Civil War Wiki
Belle Boyd
Born May 5, 1844
Martinsburg, Virginia, United States
Died June 11, 1900
Wisconsin Dells, Wisconsin

Isabella Marie Boyd (May 9[1], 1844[2] – June 11, 1900, best known as Belle Boyd or Cleopatra of the Secession, was a Confederate spy in the American Civil War. She operated from her father's hotel in Virginia and provided valuable information to Confederate general Stonewall Jackson in 1862.

She was born at Martinsburg, Virginia (now West Virginia), the eldest child of Benjamin Reed and Mary Rebecca (Glenn) Boyd. As a teenager, she was a fun-loving debutante.

Belle Boyd's espionage career began by chance. According to her 1866 account, on July 4, 1861, a band of Union army soldiers saw the Confederate flag hung outside her home. They tore it down and hung a Union flag in its place. This made her angry enough, but when one of them cursed at her mother, she was enraged. Belle pulled out a pistol and shot the man down.She was fuming. A board of inquiry exonerated her, but sentries were posted around the house and officers kept close track of her activities. She profited from this enforced familiarity, charming at least one of the officers, Captain Daniel Keily,[3] into revealing military secrets. "To him," she wrote later, "I am indebted for some very remarkable effusions, some withered flowers, and a great deal of important information."[4] Belle conveyed those secrets to Confederate officers via her slave, Eliza Hopewell, who carried the messages in a hollowed-out watch case. On her first attempt at spying she was caught and told she could be sentenced to death, but was not. She was not scared and realized she needed to find a better way to communicate.[5].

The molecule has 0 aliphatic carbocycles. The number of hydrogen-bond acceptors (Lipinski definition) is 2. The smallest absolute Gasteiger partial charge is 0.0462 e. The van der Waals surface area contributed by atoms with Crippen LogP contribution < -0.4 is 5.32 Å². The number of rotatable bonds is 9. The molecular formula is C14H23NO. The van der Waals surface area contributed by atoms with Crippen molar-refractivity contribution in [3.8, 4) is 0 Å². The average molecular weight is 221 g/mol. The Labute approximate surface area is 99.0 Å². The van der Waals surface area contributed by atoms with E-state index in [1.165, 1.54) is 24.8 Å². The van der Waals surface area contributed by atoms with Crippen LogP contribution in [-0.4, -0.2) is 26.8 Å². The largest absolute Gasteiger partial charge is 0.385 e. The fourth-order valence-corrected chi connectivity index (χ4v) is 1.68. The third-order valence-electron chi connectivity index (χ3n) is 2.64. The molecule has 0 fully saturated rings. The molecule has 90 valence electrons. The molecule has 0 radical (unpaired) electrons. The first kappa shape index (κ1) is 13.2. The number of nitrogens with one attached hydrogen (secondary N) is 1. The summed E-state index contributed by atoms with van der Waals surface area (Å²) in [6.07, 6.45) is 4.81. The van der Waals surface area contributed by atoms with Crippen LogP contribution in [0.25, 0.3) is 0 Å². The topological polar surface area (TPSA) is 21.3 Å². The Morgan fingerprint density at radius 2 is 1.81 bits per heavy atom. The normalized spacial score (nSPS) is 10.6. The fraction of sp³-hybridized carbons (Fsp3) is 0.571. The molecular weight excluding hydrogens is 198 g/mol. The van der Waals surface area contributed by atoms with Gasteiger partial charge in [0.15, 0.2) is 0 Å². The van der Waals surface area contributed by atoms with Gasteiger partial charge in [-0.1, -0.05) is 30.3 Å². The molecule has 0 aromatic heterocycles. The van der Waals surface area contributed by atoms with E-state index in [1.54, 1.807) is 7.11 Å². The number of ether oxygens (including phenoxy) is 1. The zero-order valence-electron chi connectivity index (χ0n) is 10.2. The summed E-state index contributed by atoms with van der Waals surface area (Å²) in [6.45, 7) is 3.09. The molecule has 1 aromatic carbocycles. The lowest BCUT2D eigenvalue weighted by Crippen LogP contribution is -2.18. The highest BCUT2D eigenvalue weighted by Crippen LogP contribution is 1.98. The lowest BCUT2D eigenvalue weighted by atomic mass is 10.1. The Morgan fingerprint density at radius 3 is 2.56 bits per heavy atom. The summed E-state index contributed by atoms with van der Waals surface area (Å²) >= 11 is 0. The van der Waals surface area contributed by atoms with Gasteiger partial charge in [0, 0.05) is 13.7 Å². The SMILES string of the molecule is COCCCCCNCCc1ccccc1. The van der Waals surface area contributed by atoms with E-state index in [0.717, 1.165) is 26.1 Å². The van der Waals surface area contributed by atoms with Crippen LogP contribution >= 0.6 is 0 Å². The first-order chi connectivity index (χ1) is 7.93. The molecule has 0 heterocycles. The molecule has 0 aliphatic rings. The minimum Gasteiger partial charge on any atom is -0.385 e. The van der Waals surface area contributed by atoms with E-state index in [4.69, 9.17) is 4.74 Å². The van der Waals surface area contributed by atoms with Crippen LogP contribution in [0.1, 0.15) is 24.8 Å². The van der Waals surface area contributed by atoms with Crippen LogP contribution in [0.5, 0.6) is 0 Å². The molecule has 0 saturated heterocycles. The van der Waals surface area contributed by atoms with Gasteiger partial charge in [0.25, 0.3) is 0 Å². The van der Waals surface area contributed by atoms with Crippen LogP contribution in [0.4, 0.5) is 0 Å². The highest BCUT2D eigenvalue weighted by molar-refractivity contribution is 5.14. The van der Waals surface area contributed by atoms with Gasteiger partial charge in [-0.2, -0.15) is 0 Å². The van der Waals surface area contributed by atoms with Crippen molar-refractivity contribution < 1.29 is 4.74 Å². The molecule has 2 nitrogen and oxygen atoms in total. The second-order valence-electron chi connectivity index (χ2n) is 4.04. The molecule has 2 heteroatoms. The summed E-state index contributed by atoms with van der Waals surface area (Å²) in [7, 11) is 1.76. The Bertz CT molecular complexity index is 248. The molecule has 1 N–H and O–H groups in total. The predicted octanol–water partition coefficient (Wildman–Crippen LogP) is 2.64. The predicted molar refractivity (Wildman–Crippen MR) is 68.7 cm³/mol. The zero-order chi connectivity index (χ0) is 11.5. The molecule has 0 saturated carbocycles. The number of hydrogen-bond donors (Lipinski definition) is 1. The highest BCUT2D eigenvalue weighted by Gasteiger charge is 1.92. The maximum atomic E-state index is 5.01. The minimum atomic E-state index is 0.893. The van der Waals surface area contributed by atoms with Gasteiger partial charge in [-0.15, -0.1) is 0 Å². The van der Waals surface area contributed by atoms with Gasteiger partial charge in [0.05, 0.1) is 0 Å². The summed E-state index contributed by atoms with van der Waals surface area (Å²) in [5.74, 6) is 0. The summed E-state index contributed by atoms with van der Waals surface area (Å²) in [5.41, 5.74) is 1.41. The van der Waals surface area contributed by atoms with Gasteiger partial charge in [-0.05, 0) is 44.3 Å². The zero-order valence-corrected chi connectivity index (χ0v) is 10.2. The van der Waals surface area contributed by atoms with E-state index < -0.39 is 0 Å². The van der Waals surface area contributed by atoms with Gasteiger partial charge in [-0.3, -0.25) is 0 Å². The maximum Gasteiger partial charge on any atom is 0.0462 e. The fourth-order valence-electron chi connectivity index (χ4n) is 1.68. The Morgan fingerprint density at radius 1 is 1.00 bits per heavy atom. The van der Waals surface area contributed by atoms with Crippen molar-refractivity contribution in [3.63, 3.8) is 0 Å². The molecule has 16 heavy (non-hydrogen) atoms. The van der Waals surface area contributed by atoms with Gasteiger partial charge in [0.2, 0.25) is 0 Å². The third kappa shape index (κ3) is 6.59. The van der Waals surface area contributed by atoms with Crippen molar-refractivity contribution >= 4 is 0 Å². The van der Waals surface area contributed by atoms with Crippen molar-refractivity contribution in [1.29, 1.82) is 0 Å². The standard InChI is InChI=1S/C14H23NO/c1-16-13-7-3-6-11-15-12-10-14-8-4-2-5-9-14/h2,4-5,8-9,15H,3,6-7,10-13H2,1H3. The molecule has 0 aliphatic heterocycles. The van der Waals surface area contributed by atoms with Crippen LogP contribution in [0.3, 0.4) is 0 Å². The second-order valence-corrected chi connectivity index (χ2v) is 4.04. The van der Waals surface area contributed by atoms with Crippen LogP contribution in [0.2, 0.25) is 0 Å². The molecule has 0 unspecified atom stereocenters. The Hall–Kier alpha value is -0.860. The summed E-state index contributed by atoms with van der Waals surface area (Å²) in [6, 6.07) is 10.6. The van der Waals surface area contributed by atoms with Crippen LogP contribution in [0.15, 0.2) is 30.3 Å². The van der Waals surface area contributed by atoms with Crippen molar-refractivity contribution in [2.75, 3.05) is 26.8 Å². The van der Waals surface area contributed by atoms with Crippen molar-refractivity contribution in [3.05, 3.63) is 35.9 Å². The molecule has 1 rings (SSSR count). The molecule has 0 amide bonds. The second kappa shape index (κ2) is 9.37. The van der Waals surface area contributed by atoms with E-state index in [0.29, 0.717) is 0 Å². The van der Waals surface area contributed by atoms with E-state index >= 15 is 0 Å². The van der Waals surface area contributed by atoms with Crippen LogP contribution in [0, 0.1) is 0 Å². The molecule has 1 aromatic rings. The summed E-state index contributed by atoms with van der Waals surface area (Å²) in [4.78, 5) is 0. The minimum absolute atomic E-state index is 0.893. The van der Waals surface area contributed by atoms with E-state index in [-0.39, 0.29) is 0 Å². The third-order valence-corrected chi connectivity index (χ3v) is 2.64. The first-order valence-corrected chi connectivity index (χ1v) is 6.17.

Belle Boyd was not blessed with a pretty face, but a fine body. She was particularly noted for having the best looking ankles known—and she used them to her advantage. She evidently had a "winning way" with the Union troops and was most obliging in taking care of their needs.

Then, one evening in mid-May 1862, Union General James Shields and his staff gathered in the parlor of the local hotel. Belle hid in the closet in the room, eavesdropping through a knothole she enlarged in the door. She learned that Shields had been ordered east from Front Royal, Virginia, a move that would reduce the Union Army's strength at Front Royal. That night, Belle rode through Union lines, using false papers to bluff her way past the sentries, and reported the news to Col. Turner Ashby, who was scouting for the Confederates. She then returned to town. When the Confederates advanced on Front Royal on May 23, Belle ran to greet General Stonewall Jackson's men, braving enemy fire that put bullet holes in her skirt. She urged an officer to inform Jackson that "the Yankee force is very small. Tell him to charge right down and he will catch them all." Jackson did and that evening penned a note of gratitude to her: "I thank you, for myself and for the army, for the immense service that you have rendered your country today." For her contributions, she was awarded the Southern Cross of Honor. Jackson also gave her captain and honorary aide-de-camp positions.